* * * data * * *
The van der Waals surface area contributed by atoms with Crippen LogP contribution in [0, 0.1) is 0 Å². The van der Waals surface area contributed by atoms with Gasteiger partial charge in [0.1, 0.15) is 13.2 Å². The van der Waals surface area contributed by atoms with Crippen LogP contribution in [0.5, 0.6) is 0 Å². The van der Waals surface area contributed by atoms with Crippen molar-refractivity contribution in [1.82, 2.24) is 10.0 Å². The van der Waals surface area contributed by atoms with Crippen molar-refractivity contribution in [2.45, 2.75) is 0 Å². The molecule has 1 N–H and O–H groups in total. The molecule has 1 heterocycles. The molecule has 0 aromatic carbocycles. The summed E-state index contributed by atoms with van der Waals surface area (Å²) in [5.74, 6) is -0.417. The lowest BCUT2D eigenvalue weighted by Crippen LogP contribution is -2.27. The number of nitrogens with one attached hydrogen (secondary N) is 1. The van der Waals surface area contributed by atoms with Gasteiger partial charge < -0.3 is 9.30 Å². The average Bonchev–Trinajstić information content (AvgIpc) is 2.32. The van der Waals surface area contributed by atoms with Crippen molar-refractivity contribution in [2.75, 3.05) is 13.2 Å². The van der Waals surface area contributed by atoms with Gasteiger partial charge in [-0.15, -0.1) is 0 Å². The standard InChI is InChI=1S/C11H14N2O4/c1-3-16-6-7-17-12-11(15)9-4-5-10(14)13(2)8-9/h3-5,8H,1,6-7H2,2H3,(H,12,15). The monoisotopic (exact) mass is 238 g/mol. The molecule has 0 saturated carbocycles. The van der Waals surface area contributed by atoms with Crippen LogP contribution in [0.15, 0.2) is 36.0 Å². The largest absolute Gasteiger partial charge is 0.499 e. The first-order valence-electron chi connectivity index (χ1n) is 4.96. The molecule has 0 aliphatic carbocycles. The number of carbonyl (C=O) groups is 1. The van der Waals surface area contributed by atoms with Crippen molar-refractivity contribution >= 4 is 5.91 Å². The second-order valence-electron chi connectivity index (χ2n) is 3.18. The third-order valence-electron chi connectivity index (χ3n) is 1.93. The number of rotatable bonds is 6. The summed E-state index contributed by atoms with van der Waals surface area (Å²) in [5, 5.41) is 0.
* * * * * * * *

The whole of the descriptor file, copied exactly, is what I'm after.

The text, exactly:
The van der Waals surface area contributed by atoms with Crippen LogP contribution in [0, 0.1) is 0 Å². The van der Waals surface area contributed by atoms with Gasteiger partial charge in [0.1, 0.15) is 13.2 Å². The van der Waals surface area contributed by atoms with Crippen LogP contribution in [0.5, 0.6) is 0 Å². The van der Waals surface area contributed by atoms with Crippen molar-refractivity contribution in [1.82, 2.24) is 10.0 Å². The van der Waals surface area contributed by atoms with Crippen molar-refractivity contribution in [2.45, 2.75) is 0 Å². The molecule has 1 N–H and O–H groups in total. The molecule has 1 heterocycles. The molecule has 0 aromatic carbocycles. The summed E-state index contributed by atoms with van der Waals surface area (Å²) in [5.74, 6) is -0.417. The lowest BCUT2D eigenvalue weighted by Crippen LogP contribution is -2.27. The number of nitrogens with one attached hydrogen (secondary N) is 1. The van der Waals surface area contributed by atoms with Gasteiger partial charge < -0.3 is 9.30 Å². The average Bonchev–Trinajstić information content (AvgIpc) is 2.32. The van der Waals surface area contributed by atoms with Crippen molar-refractivity contribution in [2.75, 3.05) is 13.2 Å². The van der Waals surface area contributed by atoms with Gasteiger partial charge in [-0.15, -0.1) is 0 Å². The standard InChI is InChI=1S/C11H14N2O4/c1-3-16-6-7-17-12-11(15)9-4-5-10(14)13(2)8-9/h3-5,8H,1,6-7H2,2H3,(H,12,15). The monoisotopic (exact) mass is 238 g/mol. The molecule has 0 saturated carbocycles. The van der Waals surface area contributed by atoms with Crippen LogP contribution in [0.15, 0.2) is 36.0 Å². The largest absolute Gasteiger partial charge is 0.499 e. The first-order valence-electron chi connectivity index (χ1n) is 4.96. The molecule has 0 aliphatic carbocycles. The number of carbonyl (C=O) groups is 1. The van der Waals surface area contributed by atoms with Crippen molar-refractivity contribution >= 4 is 5.91 Å². The second-order valence-electron chi connectivity index (χ2n) is 3.18. The third-order valence-electron chi connectivity index (χ3n) is 1.93. The number of rotatable bonds is 6. The summed E-state index contributed by atoms with van der Waals surface area (Å²) in [5, 5.41) is 0.